Inheritance of purity

deadalnix deadalnix at
Sat Feb 18 06:46:44 PST 2012

Le 17/02/2012 03:49, Walter Bright a écrit :
> Given:
> class A { void foo() { } }
> class B : A { override pure void foo() { } }
> This works great, because is covariant with, meaning it can
> "tighten", or place more restrictions, on foo. But:
> class A { pure void foo() { } }
> class B : A { override void foo() { } }
> fails, because tries to loosen the requirements, and so is not
> covariant.
> Where this gets annoying is when the qualifiers on the base class
> function have to be repeated on all its overrides. I ran headlong into
> this when experimenting with making the member functions of class Object
> pure.
> So it occurred to me that an overriding function could *inherit* the
> qualifiers from the overridden function. The qualifiers of the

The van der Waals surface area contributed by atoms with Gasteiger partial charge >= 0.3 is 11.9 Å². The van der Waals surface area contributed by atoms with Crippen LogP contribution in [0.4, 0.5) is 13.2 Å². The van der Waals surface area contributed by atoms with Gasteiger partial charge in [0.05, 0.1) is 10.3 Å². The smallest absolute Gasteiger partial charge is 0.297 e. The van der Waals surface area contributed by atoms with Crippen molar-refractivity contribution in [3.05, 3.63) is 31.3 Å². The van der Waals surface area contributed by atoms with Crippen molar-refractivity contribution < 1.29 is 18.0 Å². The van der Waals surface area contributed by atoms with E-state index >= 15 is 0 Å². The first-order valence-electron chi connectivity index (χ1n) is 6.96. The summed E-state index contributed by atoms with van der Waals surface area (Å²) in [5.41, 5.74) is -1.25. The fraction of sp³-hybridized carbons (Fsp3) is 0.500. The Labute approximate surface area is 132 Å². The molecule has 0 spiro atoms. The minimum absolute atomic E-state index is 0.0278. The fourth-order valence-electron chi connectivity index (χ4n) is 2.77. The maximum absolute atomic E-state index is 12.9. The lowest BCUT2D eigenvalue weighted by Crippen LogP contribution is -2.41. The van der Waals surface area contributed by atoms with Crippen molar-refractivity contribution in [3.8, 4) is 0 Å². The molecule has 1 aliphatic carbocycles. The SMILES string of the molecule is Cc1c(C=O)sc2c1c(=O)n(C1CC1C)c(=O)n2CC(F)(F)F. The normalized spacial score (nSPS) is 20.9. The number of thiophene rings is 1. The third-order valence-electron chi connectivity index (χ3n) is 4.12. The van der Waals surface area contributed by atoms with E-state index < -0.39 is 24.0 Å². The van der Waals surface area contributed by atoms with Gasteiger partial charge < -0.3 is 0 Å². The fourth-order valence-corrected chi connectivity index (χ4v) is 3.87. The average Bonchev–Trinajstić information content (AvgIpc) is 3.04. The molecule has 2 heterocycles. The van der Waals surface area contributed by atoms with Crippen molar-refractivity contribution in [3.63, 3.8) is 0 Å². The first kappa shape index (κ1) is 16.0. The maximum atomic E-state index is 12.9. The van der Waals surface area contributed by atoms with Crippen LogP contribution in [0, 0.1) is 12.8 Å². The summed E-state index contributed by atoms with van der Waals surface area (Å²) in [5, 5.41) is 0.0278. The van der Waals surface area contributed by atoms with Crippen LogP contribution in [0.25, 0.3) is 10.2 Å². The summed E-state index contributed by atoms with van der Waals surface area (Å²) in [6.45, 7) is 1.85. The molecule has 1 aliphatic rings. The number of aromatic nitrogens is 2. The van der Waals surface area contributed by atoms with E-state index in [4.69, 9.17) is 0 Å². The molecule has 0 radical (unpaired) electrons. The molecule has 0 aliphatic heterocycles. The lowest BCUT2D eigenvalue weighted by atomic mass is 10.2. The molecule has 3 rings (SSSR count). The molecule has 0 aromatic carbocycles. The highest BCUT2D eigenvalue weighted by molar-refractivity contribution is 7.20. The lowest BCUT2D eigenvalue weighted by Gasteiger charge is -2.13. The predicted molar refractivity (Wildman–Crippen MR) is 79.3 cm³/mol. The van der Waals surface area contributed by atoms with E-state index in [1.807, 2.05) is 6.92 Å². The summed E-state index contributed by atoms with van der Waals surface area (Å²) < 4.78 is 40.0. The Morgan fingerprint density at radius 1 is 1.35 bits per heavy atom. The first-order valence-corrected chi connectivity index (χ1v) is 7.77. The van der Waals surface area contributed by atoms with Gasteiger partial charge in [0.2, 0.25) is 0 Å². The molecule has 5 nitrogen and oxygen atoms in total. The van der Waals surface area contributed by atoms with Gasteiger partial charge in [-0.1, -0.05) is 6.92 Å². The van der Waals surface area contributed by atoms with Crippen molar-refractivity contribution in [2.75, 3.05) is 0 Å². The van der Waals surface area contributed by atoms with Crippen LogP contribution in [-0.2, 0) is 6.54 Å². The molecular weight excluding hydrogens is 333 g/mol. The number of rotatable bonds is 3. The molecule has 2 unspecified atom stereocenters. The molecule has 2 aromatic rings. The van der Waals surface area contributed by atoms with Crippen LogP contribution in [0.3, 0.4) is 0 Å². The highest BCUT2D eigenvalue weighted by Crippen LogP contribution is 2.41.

> overriding function would be the "tightest" of its explicit qualifiers
> and its overridden function qualifiers. It turns out that most functions
> are naturally pure, so this greatly eases things and eliminates annoying
> typing.
> I want do to this for @safe, pure, nothrow, and even const.
> I think it is semantically sound, as well. The overriding function body
> will be semantically checked against this tightest set of qualifiers.
> What do you think?

Walter, I think you get the const qualifier wrong. const does not 
qualify the method, but the hidden parameter "this".

I don't think this is a good idea for const/immutable . Simply because 
you may want to have both defined, and it lead to ambiguity.

However, for pure, @safe, nothrow and basically any qualifier that 
effectively qualify the function, it is a great idea.

BTW, to keep the source code understandable, this should be enabled only 
if the overriden keyword is present. So if you see a function with 
overriden, you'll know about thoses qualifier possibly being present. If 
the overriden isn't present, the current behaviour should be preserved.

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